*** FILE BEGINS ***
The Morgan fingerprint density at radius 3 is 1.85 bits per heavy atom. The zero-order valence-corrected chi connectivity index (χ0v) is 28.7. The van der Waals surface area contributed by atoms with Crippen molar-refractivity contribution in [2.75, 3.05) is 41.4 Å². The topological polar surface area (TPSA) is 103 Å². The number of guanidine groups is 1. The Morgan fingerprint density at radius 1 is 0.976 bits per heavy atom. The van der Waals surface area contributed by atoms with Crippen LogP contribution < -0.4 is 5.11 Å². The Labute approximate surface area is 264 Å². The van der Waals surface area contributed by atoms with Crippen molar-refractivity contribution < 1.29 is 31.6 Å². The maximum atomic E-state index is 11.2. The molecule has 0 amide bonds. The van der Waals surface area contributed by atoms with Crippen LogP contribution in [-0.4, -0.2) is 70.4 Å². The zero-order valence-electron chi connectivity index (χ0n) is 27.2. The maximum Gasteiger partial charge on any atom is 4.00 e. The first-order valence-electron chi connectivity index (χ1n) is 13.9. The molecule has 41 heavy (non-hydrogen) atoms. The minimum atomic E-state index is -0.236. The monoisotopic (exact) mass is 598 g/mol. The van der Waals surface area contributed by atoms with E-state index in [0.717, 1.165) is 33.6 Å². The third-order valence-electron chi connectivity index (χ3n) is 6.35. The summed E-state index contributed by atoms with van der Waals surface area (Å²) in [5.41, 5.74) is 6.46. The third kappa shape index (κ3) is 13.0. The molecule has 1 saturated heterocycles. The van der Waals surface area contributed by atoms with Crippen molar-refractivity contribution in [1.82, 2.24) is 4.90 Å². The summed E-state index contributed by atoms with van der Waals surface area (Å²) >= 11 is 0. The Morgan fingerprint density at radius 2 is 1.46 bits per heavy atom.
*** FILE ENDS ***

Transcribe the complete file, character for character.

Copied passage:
The Morgan fingerprint density at radius 3 is 1.85 bits per heavy atom. The zero-order valence-corrected chi connectivity index (χ0v) is 28.7. The van der Waals surface area contributed by atoms with Crippen molar-refractivity contribution in [2.75, 3.05) is 41.4 Å². The topological polar surface area (TPSA) is 103 Å². The number of guanidine groups is 1. The Morgan fingerprint density at radius 1 is 0.976 bits per heavy atom. The van der Waals surface area contributed by atoms with Crippen LogP contribution < -0.4 is 5.11 Å². The Labute approximate surface area is 264 Å². The van der Waals surface area contributed by atoms with Crippen molar-refractivity contribution < 1.29 is 31.6 Å². The maximum atomic E-state index is 11.2. The molecule has 0 amide bonds. The van der Waals surface area contributed by atoms with Crippen LogP contribution in [-0.4, -0.2) is 70.4 Å². The zero-order valence-electron chi connectivity index (χ0n) is 27.2. The maximum Gasteiger partial charge on any atom is 4.00 e. The first-order valence-electron chi connectivity index (χ1n) is 13.9. The molecule has 41 heavy (non-hydrogen) atoms. The minimum atomic E-state index is -0.236. The monoisotopic (exact) mass is 598 g/mol. The van der Waals surface area contributed by atoms with E-state index in [0.717, 1.165) is 33.6 Å². The third-order valence-electron chi connectivity index (χ3n) is 6.35. The summed E-state index contributed by atoms with van der Waals surface area (Å²) in [5.41, 5.74) is 6.46. The third kappa shape index (κ3) is 13.0. The molecule has 1 saturated heterocycles. The van der Waals surface area contributed by atoms with Crippen molar-refractivity contribution in [1.82, 2.24) is 4.90 Å². The summed E-state index contributed by atoms with van der Waals surface area (Å²) >= 11 is 0. The Morgan fingerprint density at radius 2 is 1.46 bits per heavy atom.